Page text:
El Bulli Adrià Ferran

"The restaurant became a monster, impossible to tame"
Inventing Food Adrià Ferran El Bulli
Once a mini-golf course, surfer’s snack bar and shower facility located in the middle of nowhere [a Costa Brava cove called Cala Montjoi] and run by a fanatical German foodie couple [Dr Schilling and wife Marketta] who made a restaurant of it in 1961 which they managed for 30 years, El Bulli and Ferran Adrià - the world’s most famous restaurant which closes next year and its equally saluted chef – is a tale of surreal and unlikely survival: a cast of revolving staff and chefs [co- owner Juli Soler arrives in 1981, Adrià in 1984] distracted too much by sauce and skirt than pots and pans, a beaten- up caravan out back that functions as kitchen staff “casino”, sporadic customer visits - often two or three days apart - as staff forget to open the gates at the bottom of the track. There is no telephone, so would-be diners write and reserve a table or just show up; and there’s a guy called Ali, “whose surname nobody recalls”. The mayhem is backboned by Dr Schilling’s conviction that one day his eatery will conquer the world. The evolution of El Bulli reads like a three-decade-long episode of Fawlty Towers on the Costa Brava with multiple Manuels.

That story is incredible enough and so is Ferran Adrià, but American food writer Colman Andrews doesn’t serve them well. “No chef in history has been interviewed, written about and analysed more than Ferran Adrià,” he writes in the introduction – which makes us wonder why he’s adding to the pile – before listing the compendium of books, catalogues and audio-visual materials that have been or are being produced directly involving Adrià. Andrews tells us his story’s different because we’ll get the “oft-told tale” from “a non-canonical point of view”. Unfortunately, it isn’t. In fact, quite the opposite; the superlatives fly around so rich they’re spherical, just as the cooking technique Adrià introduced – spherification - with foam-based foods, ultra-low-temperature freezing and liquefaction.

Claiming the Catalan chef has reinvented food and changed the way we eat as the book’s title attests is bombastic truffle. Avant-garde cuisine is a minority-participation sport. For elite vanguard epicureans and writers who report such fare, Adrià has changed the way they eat, but not the masses. His influence is more inside the kitchen than out of it; he has changed the way chefs think about what they prepare. John Roca, chef of Michelin three-star restaurant El Celler de Can Roca in Girona did a work experience placement at El Bulli in 1989 and gives the best analysis of any in the book: “Ferran taught us that there were many ways to change. His greatest influence isn’t in recipes or techniques but in giving us the idea that anything is possible. He opened the door and gave us freedom.”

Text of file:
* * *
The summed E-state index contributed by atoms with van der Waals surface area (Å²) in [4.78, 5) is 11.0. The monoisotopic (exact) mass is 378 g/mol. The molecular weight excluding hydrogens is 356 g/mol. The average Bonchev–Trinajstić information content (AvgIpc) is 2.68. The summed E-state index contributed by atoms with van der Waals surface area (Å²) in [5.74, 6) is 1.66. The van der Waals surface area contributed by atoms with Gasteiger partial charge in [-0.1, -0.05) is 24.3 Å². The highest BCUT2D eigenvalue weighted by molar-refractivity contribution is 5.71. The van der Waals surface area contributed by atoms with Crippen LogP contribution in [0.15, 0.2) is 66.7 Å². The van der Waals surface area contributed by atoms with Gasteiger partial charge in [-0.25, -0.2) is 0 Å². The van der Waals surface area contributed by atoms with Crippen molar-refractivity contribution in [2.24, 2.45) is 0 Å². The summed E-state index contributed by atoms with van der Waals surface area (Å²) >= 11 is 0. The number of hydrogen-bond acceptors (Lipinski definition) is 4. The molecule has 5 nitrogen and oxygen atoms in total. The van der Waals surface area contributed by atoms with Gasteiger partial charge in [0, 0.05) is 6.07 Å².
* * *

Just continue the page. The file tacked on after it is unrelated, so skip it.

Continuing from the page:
El Bulli Adrià Ferran
El Bulli Adrià Ferran

We are caught up
in a madness
for the new
it’s because of me

El Bulli Adrià Ferran
El Bulli Adrià Ferran
El Bulli Adrià Ferran
Adrià and freedom seem inseparable bedfellows and the announcement that El Bulli will close next year and resume in 2014 as some sort of utopian culinary foundation may have much to do with the erosion of that freedom. After four years of being ordained the world’s best chef, the Bulli beast has got the better of Adrià. “[El Bulli] has become a monster, impossible to tame,” he tells Andrews. Adrià has been trapped by liberation: “we are caught up in a madness for the new and it’s because of me. You know, it’s much more difficult to be creative today than it was 10 years ago. For a chef to make something new, after centuries of cuisine, that is incredible.” Like any innovator or pioneer – Andrews likens Adrià to Picasso and Le Corbusier in terms of influence – life can be lonely at the top and Adrià’s move may have much to do with needing to replenish his soul a little at a slower pace; a reinvention of his deconstructed self.

Adrià wasn’t born a chef and Andrews ticks some interesting boxes with the bio – military service, dish- washing, a seeming indifference to cookery, a lust for the fairer sex – but we never get close to Adrià despite the writer’s access. And that’s not all it seems. Andrews doesn’t meet Adrià for the first time until 1998, but that’s in New York, not Spain, by which time, El Bulli has three Michelin stars and Adrià has been co-owner with Juli Solar for more than five years. It’s then another five years before Andrews meets Adrià again in Barcelona at his testing laboratory, and not until 2006 does Andrews set foot in El Bulli. All of which makes this portrait of Adrià feel like a Ferran too far.

Asked to account for his success, Adrià evokes Cala Montjoi: “if the restaurant had been in a big town I wouldn’t have had the same perspective and developed in the same way; for years it was hard, but it was calm, almost nobody came, we had the time to work, to explore, to grow. All young chefs today, they shoot up like rockets. I never wanted to be the best chef in the world.” He might be, but on this evidence we can’t tell. - Georgina Scott
Photography by Francesc Guillamet